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Pima-Maricopa, cities hope to transform Phoenix park into desert jewell

Phoenix, Arizona (AP) 2-09

The mayors of Phoenix, Tempe and Scottsdale are forming a partnership with a local Indian tribe to help transform a popular Phoenix park into a desert jewel comparable to New York’s Central Park and Golden Gate Park in San Francisco.

The goals of the partnership between the cities and the Salt River Pima-Maricopa Indian Community include promoting Papago Park’s historical and archaeological assets while exploring the grounds for still-uncovered Indian ruins, conserving land within the park, and turning it into a national center for ecotourism.

“When people come to Arizona from the Midwest, there (are) a lot of things they want to do within a limited time,” said Gyan Nyaupane, an Arizona State University professor specializing in nature-based tourism.

“This would provide a chance to explore the nature and culture of Arizona within the city itself,” he said.

The expansive desert park is home to the Phoenix Zoo, the Desert Botanical Garden, fishing lagoons, hiking trails and is even the final resting place of George W.P. Hunt, Arizona’s first governor.

Phoenix, Tempe and Scottsdale have agreed to invest in a new vision for the park and plan to work with the Salt River tribe and a consultant to formulate a master plan. The tribe is covering more than half of the $576,897 consulting fee.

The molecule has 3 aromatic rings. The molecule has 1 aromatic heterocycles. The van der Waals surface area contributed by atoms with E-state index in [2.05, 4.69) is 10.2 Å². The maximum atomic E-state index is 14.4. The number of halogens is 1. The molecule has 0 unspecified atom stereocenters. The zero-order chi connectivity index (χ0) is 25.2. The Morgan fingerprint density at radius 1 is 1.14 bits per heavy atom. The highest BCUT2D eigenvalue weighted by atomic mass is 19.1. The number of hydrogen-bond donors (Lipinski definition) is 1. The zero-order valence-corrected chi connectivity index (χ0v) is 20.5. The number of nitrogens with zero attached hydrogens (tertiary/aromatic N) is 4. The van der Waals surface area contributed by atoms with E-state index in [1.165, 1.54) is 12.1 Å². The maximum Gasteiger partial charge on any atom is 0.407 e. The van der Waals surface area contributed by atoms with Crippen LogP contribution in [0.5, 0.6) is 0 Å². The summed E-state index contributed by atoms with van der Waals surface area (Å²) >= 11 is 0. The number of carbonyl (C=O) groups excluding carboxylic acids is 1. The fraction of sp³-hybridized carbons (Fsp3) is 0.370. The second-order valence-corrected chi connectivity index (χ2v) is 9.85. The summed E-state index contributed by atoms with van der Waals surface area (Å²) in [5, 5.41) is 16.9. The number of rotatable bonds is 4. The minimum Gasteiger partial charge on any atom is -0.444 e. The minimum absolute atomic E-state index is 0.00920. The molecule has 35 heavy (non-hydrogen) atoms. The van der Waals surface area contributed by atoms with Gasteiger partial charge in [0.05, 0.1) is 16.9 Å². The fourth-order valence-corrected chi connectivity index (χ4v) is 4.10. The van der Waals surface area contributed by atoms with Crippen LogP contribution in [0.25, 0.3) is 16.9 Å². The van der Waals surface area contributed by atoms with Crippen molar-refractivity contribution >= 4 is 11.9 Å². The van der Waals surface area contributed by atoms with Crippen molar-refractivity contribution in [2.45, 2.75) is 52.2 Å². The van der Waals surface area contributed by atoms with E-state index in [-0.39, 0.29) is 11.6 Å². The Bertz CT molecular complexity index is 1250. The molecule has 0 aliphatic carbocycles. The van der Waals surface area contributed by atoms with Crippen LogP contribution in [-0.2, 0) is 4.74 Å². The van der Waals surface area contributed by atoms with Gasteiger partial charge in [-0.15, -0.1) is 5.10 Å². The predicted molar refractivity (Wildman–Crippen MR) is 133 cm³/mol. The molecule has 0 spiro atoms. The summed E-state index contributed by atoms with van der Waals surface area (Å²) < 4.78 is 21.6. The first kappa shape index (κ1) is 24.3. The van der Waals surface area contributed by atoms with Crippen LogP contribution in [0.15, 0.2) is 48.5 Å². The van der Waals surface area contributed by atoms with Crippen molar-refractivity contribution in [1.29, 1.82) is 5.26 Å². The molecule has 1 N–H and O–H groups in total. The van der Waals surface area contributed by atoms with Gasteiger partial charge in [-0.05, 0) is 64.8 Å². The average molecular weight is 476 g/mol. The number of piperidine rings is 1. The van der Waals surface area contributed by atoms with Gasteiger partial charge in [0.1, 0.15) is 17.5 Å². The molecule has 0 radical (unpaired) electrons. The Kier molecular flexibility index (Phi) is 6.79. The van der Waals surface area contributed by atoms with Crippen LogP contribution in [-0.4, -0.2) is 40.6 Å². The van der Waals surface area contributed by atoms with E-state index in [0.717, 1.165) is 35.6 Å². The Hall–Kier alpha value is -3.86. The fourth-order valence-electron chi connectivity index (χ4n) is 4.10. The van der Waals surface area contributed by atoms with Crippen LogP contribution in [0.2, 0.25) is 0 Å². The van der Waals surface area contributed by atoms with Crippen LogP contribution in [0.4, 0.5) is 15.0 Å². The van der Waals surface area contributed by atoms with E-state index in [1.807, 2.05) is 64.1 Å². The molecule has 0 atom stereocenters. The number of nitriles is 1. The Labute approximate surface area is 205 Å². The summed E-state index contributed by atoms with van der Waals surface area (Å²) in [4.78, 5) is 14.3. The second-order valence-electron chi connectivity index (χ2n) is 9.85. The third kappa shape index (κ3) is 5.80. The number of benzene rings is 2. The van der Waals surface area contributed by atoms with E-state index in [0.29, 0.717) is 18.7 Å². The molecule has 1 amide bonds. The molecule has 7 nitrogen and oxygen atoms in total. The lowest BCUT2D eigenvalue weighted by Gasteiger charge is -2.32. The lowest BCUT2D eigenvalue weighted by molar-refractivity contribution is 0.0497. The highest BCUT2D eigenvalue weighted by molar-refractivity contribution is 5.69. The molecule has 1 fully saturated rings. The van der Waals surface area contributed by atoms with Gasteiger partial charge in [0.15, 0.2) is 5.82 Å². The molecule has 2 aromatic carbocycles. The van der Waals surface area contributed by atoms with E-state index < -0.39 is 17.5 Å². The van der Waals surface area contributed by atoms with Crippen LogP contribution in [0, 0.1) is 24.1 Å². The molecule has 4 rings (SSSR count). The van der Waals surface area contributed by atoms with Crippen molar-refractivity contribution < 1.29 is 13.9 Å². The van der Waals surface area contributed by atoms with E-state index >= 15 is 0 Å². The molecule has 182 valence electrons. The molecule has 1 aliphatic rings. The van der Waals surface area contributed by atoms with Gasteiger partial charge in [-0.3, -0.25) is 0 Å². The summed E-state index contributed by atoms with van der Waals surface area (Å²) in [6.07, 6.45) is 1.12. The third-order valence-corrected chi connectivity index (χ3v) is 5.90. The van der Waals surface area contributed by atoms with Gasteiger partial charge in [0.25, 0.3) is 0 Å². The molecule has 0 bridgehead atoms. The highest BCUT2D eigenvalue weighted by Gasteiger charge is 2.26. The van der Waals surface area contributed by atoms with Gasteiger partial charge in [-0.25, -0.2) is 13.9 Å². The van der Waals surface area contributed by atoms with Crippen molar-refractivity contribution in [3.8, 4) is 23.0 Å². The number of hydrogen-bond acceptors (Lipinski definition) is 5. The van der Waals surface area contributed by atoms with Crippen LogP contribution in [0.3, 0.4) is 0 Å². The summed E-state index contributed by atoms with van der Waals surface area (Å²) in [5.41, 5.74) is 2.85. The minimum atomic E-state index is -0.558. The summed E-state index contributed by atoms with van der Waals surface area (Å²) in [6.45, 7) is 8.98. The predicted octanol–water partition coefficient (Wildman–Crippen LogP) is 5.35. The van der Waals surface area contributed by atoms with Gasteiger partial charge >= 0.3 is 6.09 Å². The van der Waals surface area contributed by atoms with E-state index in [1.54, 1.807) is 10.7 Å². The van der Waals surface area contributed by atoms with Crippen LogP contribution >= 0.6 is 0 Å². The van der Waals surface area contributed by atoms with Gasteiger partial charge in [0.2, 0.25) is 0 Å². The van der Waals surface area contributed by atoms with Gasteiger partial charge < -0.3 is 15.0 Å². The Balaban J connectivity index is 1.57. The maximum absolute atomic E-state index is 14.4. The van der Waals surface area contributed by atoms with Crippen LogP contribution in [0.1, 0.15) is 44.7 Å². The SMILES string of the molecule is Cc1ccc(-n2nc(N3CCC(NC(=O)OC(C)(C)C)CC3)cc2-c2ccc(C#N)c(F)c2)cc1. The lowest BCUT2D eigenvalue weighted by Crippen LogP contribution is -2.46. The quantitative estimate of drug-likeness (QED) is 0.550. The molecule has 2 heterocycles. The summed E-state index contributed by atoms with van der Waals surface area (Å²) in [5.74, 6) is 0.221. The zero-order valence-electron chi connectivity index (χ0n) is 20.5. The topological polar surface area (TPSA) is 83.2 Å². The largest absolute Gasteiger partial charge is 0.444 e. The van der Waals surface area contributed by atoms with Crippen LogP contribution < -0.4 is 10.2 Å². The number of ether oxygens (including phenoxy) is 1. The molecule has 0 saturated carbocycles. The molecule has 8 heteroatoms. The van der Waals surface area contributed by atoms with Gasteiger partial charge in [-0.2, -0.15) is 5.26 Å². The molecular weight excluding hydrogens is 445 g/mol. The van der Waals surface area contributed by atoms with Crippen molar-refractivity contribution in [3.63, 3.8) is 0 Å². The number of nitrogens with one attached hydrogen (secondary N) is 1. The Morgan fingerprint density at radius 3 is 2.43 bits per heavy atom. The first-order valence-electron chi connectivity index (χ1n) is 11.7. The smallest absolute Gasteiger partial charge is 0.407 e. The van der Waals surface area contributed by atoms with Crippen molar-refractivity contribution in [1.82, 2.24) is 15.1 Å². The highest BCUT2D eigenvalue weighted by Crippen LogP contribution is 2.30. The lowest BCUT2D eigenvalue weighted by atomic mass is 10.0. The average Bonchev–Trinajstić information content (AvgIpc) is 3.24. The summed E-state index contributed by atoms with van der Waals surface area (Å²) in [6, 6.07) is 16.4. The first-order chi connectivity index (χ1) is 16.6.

Work will include developing a Web site for public input, looking at the area’s natural resources and facilities, and studying the land’s cultural and historical ties to ancient times, when Hohokam Indians cultivated the land.

The consultants also will weigh recreational interests against preservation efforts.

Nyaupane said balancing those elements is essential to the plan’s success.

“They should not forget about the natural component of the park,” he said. “They shouldn’t make it another Disneyland or another theme park, while ignoring the history of the area. That would be a mistake.”

Tempe Mayor Hugh Hallman said he’s committed to preserving the park’s heritage.

“It’s certainly the cultural aspect of Papago Park that is really what brings us together,” he said. “This asset rivals the amenities seen in Balboa Park in San Diego, Lincoln Park in Chicago. It’s been our failure not to ... honor the value of Papago Park.”

Ricardo Leonard, a Salt River Pima-Maricopa councilman, said his community is pleased to see the cities working together and hopes planning the future of Papago Park provides a chance for Arizonans and the nation to learn more about its past.

The Hohokam Indians farmed land in the Papago area and were the first settlers of central and southern Arizona, dating back to A.D. 1 to 1450, according to the Pueblo Grande Museum.

Salt River members consider the Hohokam Indians their ancestors.

Traces of the Hohokam people still exist in Papago Park. One feature, known as the Hole in the Rock, is a sandstone desert mound with a cave-like opening. It’s considered sacred to the Salt River tribe and is popular among hikers and tourists.

“These are sites that are not just important to the Indian community, Leonard said. “They are important to the state. This history is what ties us together as Arizonans.”

 

 

 

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